New Jersey Family Rescued On Mountain In Maine

CBS2's Meg Baker spoke with one of the family members who detailed what went wrong.

Video Transcript

JESSICA MOORE: Trouble on the trail. A New Jersey family was rescued after going for a hike on a mountain in Maine.

DICK BRENNAN: CBS 2's Meg Baker spoke to one family member who detailed what went wrong.

MEG BAKER: The views from the top of Tumbledown Mountain in Western Maine are gorgeous. 18-year-old Connor Latona captured this video after hiking for two and 1/2 hours up the 3,000-foot peak with his parents and two older sisters, who traveled from Freehold, New Jersey, to visit him at college. The expectation for the day?

CONNOR LATONA: We would come back for a late lunch. But that obviously was not the case.

MEG BAKER: Latona says the weather was perfect all day, 50s. Then the family ran into some snow and ice as they searched for the trail down.

CONNOR LATONA: Then we didn't have the proper jackets. We thought we were going to be down before the sundown.

MEG BAKER: They followed trail markers, but Latona says the markers were wrong.

- We knew that down the mountain was to the right, but, we were like, we trust the signage, so we're going to go left.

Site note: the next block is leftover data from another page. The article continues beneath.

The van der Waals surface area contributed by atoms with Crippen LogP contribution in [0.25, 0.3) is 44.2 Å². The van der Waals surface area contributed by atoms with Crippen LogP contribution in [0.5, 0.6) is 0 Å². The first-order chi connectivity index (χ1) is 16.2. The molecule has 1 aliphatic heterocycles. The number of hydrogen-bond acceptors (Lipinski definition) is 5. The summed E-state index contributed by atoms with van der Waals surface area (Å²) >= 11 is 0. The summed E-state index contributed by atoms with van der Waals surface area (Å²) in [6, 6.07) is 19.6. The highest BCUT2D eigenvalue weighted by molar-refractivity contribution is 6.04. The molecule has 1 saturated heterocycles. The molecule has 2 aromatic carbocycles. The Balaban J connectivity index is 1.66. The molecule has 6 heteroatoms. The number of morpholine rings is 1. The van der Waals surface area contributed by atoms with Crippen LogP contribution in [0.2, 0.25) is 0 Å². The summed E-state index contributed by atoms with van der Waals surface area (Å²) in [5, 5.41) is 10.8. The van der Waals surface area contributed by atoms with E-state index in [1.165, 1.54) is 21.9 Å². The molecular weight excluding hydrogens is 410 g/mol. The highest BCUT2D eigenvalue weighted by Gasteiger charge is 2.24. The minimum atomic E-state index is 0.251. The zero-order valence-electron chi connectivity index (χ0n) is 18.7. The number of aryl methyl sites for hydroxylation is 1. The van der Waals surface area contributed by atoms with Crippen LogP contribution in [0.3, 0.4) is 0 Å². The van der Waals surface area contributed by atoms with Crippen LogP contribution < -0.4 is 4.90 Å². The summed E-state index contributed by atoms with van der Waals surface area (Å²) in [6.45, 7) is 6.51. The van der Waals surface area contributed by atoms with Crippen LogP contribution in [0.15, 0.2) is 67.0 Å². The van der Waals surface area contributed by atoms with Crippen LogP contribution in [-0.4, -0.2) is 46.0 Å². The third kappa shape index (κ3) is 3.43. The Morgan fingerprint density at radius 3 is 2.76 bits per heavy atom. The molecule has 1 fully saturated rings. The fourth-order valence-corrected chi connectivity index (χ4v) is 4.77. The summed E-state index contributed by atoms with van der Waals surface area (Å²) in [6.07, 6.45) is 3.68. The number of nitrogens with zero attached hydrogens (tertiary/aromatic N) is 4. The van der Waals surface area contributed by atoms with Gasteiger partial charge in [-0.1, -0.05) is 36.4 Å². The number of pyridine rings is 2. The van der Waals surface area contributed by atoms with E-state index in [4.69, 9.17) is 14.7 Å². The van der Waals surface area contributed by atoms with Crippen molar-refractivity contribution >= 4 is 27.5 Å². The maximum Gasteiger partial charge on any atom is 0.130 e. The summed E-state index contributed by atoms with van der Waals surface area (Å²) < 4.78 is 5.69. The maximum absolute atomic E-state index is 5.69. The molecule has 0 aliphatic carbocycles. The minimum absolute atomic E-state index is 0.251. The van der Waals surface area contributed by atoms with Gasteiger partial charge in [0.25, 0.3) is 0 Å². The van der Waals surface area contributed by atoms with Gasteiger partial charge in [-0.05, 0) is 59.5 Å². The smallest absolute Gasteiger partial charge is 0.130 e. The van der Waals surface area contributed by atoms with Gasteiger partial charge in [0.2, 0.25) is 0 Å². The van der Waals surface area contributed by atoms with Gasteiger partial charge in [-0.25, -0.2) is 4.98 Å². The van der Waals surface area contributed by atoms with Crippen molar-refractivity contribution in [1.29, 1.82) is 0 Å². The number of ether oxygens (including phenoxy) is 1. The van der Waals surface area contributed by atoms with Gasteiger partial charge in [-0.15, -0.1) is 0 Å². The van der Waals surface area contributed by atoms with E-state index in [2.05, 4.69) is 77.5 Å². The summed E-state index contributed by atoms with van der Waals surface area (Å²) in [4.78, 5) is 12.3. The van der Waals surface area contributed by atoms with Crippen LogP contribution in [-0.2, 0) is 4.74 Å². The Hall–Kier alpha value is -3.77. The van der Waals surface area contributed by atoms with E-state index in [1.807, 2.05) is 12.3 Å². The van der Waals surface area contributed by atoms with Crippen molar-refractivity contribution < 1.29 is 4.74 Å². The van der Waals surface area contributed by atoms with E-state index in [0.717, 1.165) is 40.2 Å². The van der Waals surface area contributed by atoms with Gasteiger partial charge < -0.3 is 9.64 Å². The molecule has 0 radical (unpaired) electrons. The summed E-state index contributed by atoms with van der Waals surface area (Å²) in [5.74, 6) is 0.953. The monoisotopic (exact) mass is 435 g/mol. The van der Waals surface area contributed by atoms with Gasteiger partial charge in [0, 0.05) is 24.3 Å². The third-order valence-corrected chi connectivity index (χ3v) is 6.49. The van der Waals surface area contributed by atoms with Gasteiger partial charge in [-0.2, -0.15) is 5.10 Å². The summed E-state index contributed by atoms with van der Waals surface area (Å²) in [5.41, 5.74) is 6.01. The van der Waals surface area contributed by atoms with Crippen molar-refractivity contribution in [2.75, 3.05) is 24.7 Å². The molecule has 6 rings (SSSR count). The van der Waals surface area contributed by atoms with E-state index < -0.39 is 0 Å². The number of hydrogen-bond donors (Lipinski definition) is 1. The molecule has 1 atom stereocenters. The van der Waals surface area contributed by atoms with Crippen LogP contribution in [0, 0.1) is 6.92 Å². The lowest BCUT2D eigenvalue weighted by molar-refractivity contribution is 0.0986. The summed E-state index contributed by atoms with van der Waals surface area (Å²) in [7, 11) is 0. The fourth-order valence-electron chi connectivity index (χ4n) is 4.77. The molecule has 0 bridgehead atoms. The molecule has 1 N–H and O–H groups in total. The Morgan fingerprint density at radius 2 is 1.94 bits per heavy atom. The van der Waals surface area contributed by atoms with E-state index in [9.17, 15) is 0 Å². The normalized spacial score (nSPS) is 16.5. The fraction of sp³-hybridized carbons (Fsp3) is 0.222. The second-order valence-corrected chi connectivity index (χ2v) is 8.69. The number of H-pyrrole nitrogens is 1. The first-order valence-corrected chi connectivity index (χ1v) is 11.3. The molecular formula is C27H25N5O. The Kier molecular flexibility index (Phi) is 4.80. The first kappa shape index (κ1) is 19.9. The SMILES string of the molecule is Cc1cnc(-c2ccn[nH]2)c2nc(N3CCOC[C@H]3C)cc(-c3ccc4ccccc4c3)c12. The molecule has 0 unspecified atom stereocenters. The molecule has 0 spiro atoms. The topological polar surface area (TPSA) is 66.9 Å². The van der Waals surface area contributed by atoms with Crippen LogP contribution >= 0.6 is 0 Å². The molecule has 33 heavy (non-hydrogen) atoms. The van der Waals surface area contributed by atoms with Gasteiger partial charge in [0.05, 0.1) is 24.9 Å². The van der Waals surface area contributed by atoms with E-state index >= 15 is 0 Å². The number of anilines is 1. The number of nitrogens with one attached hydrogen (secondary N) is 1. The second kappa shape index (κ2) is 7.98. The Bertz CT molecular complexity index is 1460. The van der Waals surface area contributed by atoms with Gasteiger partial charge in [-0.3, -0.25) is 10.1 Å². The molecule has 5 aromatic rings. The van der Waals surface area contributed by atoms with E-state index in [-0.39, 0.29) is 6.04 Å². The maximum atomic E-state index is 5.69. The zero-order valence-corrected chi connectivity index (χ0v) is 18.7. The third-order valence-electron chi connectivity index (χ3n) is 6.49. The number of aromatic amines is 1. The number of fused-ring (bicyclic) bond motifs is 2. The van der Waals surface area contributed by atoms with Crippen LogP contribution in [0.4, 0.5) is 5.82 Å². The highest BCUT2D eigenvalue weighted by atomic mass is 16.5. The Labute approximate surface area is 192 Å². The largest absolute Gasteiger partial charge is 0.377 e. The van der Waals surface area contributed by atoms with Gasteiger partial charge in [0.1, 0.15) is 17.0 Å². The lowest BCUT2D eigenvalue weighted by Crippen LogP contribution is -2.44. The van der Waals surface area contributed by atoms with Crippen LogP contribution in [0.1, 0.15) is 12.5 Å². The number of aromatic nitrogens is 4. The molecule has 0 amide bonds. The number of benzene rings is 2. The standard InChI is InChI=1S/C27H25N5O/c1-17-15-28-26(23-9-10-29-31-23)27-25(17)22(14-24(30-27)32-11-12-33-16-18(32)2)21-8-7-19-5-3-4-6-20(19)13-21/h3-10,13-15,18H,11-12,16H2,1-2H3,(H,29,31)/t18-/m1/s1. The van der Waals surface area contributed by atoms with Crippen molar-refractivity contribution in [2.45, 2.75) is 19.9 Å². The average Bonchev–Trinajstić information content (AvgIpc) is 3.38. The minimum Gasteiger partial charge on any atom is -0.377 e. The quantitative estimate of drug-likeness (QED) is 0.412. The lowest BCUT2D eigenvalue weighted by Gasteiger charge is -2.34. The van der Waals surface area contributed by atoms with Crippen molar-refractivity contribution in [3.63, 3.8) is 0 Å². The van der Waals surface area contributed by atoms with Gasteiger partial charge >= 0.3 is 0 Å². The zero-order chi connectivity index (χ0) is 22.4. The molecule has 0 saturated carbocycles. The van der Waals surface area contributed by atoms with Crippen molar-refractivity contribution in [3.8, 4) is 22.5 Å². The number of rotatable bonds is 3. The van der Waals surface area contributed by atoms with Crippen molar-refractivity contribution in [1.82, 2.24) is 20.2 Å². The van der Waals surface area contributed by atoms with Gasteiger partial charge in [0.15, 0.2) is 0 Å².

MEG BAKER: Turns out his instinct was correct. The marker led them in the wrong direction as the sun was going down, so they called 911.

CONNOR LATONA: My sister's feet were going numb and stuff, and everyone was cold. But we kind of just huddled together next to a tree to block the wind, and just tried to keep our body warm.

MEG BAKER: It took hours for a rescue team to reach them.

CONNOR LATONA: Bringing us extra clothes, giving us food, starting a fire for us. I just want to make sure that we know that we appreciated everything they did.

KYLIE HLADICK: We see it often this time of year where people come to the mountains, it's starting to feel good, it's springtime. And they find when they get there that there's more snow than they thought there would be.

HARRY WIEGMAN: If you're wearing cotton or other fabrics like that, that don't provide a lot of insulating value, it can go from nice and warm to very cold pretty quickly.

MEG BAKER: Latona wanted to tell his story as a warning to others to do their research before hiking, and to always bring extra gear and food. He says his dad reported the incorrect trail sign to the Parks Department. In Freehold, New Jersey, Meg Baker, CBS 2 News.

DICK BRENNAN: Very lucky. Got to be careful. Just--